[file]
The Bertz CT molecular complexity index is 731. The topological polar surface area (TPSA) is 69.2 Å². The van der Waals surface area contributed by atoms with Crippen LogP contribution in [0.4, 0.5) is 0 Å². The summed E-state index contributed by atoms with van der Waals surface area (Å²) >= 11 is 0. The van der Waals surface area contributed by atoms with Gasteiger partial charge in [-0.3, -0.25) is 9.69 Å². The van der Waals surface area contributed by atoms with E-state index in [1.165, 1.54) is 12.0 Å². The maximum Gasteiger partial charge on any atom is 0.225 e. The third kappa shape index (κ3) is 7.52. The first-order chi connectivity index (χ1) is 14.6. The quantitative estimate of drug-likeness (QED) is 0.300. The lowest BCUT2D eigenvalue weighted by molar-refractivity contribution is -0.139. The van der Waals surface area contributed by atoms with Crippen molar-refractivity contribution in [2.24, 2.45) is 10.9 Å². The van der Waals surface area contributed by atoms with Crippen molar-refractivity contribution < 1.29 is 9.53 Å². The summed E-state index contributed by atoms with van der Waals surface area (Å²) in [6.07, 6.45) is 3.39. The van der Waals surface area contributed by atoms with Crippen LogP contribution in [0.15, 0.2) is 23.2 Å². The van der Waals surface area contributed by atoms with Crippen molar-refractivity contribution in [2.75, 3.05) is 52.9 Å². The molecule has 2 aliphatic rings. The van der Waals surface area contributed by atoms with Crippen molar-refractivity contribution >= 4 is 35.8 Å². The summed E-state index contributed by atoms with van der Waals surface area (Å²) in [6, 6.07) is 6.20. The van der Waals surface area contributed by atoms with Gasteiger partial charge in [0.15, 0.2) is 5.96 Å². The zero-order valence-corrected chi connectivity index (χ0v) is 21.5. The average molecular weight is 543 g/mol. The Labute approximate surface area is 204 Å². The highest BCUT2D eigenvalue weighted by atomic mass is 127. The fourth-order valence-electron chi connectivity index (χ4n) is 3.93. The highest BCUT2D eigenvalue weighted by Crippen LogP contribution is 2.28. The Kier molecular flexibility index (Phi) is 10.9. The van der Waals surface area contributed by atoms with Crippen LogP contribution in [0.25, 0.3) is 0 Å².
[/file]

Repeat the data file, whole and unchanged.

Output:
The Bertz CT molecular complexity index is 731. The topological polar surface area (TPSA) is 69.2 Å². The van der Waals surface area contributed by atoms with Crippen LogP contribution in [0.4, 0.5) is 0 Å². The summed E-state index contributed by atoms with van der Waals surface area (Å²) >= 11 is 0. The van der Waals surface area contributed by atoms with Gasteiger partial charge in [-0.3, -0.25) is 9.69 Å². The van der Waals surface area contributed by atoms with E-state index in [1.165, 1.54) is 12.0 Å². The maximum Gasteiger partial charge on any atom is 0.225 e. The third kappa shape index (κ3) is 7.52. The first-order chi connectivity index (χ1) is 14.6. The quantitative estimate of drug-likeness (QED) is 0.300. The lowest BCUT2D eigenvalue weighted by molar-refractivity contribution is -0.139. The van der Waals surface area contributed by atoms with Crippen molar-refractivity contribution in [2.24, 2.45) is 10.9 Å². The van der Waals surface area contributed by atoms with Crippen molar-refractivity contribution < 1.29 is 9.53 Å². The summed E-state index contributed by atoms with van der Waals surface area (Å²) in [6.07, 6.45) is 3.39. The van der Waals surface area contributed by atoms with Crippen LogP contribution in [0.15, 0.2) is 23.2 Å². The van der Waals surface area contributed by atoms with Crippen molar-refractivity contribution in [2.75, 3.05) is 52.9 Å². The molecule has 2 aliphatic rings. The van der Waals surface area contributed by atoms with Crippen molar-refractivity contribution >= 4 is 35.8 Å². The summed E-state index contributed by atoms with van der Waals surface area (Å²) in [6, 6.07) is 6.20. The van der Waals surface area contributed by atoms with Gasteiger partial charge in [0.15, 0.2) is 5.96 Å². The zero-order valence-corrected chi connectivity index (χ0v) is 21.5. The average molecular weight is 543 g/mol. The Labute approximate surface area is 204 Å². The highest BCUT2D eigenvalue weighted by atomic mass is 127. The fourth-order valence-electron chi connectivity index (χ4n) is 3.93. The highest BCUT2D eigenvalue weighted by Crippen LogP contribution is 2.28. The Kier molecular flexibility index (Phi) is 10.9. The van der Waals surface area contributed by atoms with Crippen LogP contribution in [0.25, 0.3) is 0 Å².